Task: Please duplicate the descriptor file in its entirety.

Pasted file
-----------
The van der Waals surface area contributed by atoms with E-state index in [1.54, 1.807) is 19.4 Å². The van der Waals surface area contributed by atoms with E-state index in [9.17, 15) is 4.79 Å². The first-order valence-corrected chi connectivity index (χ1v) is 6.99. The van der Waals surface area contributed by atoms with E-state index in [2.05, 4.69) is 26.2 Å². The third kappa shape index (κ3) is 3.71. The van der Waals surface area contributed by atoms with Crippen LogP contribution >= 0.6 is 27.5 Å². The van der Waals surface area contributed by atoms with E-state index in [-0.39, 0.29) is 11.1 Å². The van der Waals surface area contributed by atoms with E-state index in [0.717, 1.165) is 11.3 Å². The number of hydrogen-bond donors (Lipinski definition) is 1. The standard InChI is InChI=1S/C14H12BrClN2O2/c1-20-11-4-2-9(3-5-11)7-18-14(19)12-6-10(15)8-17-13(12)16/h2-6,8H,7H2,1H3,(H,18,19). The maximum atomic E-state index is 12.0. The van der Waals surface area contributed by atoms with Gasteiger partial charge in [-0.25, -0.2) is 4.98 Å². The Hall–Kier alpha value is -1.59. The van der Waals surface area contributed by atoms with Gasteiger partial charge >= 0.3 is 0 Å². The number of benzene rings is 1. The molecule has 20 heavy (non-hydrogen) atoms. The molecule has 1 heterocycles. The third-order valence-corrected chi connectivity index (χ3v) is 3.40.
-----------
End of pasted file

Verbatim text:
The van der Waals surface area contributed by atoms with E-state index in [1.54, 1.807) is 19.4 Å². The van der Waals surface area contributed by atoms with E-state index in [9.17, 15) is 4.79 Å². The first-order valence-corrected chi connectivity index (χ1v) is 6.99. The van der Waals surface area contributed by atoms with E-state index in [2.05, 4.69) is 26.2 Å². The third kappa shape index (κ3) is 3.71. The van der Waals surface area contributed by atoms with Crippen LogP contribution >= 0.6 is 27.5 Å². The van der Waals surface area contributed by atoms with E-state index in [-0.39, 0.29) is 11.1 Å². The van der Waals surface area contributed by atoms with E-state index in [0.717, 1.165) is 11.3 Å². The number of hydrogen-bond donors (Lipinski definition) is 1. The standard InChI is InChI=1S/C14H12BrClN2O2/c1-20-11-4-2-9(3-5-11)7-18-14(19)12-6-10(15)8-17-13(12)16/h2-6,8H,7H2,1H3,(H,18,19). The maximum atomic E-state index is 12.0. The van der Waals surface area contributed by atoms with Gasteiger partial charge in [-0.25, -0.2) is 4.98 Å². The Hall–Kier alpha value is -1.59. The van der Waals surface area contributed by atoms with Gasteiger partial charge >= 0.3 is 0 Å². The number of benzene rings is 1. The molecule has 20 heavy (non-hydrogen) atoms. The molecule has 1 heterocycles. The third-order valence-corrected chi connectivity index (χ3v) is 3.40.